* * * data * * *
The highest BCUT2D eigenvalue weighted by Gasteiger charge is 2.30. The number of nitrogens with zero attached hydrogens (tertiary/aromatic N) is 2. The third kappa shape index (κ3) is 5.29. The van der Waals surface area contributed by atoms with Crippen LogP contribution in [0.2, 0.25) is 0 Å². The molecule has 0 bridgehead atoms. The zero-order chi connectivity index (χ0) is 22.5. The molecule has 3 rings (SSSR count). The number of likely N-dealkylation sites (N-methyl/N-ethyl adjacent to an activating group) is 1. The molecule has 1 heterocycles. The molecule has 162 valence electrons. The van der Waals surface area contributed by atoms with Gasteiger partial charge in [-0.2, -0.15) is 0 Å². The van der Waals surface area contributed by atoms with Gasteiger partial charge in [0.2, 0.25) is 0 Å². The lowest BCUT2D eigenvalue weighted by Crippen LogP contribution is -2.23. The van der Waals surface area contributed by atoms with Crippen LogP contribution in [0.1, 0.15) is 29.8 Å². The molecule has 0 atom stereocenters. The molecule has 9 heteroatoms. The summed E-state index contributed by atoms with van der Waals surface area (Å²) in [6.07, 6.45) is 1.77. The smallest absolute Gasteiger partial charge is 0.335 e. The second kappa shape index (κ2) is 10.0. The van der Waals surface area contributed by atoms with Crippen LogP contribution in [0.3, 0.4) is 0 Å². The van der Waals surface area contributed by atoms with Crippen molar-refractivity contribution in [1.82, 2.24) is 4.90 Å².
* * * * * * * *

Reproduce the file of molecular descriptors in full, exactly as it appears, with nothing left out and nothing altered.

The highest BCUT2D eigenvalue weighted by Gasteiger charge is 2.30. The number of nitrogens with zero attached hydrogens (tertiary/aromatic N) is 2. The third kappa shape index (κ3) is 5.29. The van der Waals surface area contributed by atoms with Crippen LogP contribution in [0.2, 0.25) is 0 Å². The molecule has 0 bridgehead atoms. The zero-order chi connectivity index (χ0) is 22.5. The molecule has 3 rings (SSSR count). The number of likely N-dealkylation sites (N-methyl/N-ethyl adjacent to an activating group) is 1. The molecule has 1 heterocycles. The molecule has 162 valence electrons. The van der Waals surface area contributed by atoms with Gasteiger partial charge in [-0.2, -0.15) is 0 Å². The van der Waals surface area contributed by atoms with Gasteiger partial charge in [0.2, 0.25) is 0 Å². The lowest BCUT2D eigenvalue weighted by Crippen LogP contribution is -2.23. The van der Waals surface area contributed by atoms with Crippen LogP contribution in [0.1, 0.15) is 29.8 Å². The molecule has 0 atom stereocenters. The molecule has 9 heteroatoms. The summed E-state index contributed by atoms with van der Waals surface area (Å²) in [6.07, 6.45) is 1.77. The smallest absolute Gasteiger partial charge is 0.335 e. The second kappa shape index (κ2) is 10.0. The van der Waals surface area contributed by atoms with Crippen LogP contribution in [0.3, 0.4) is 0 Å². The van der Waals surface area contributed by atoms with Crippen molar-refractivity contribution in [1.82, 2.24) is 4.90 Å².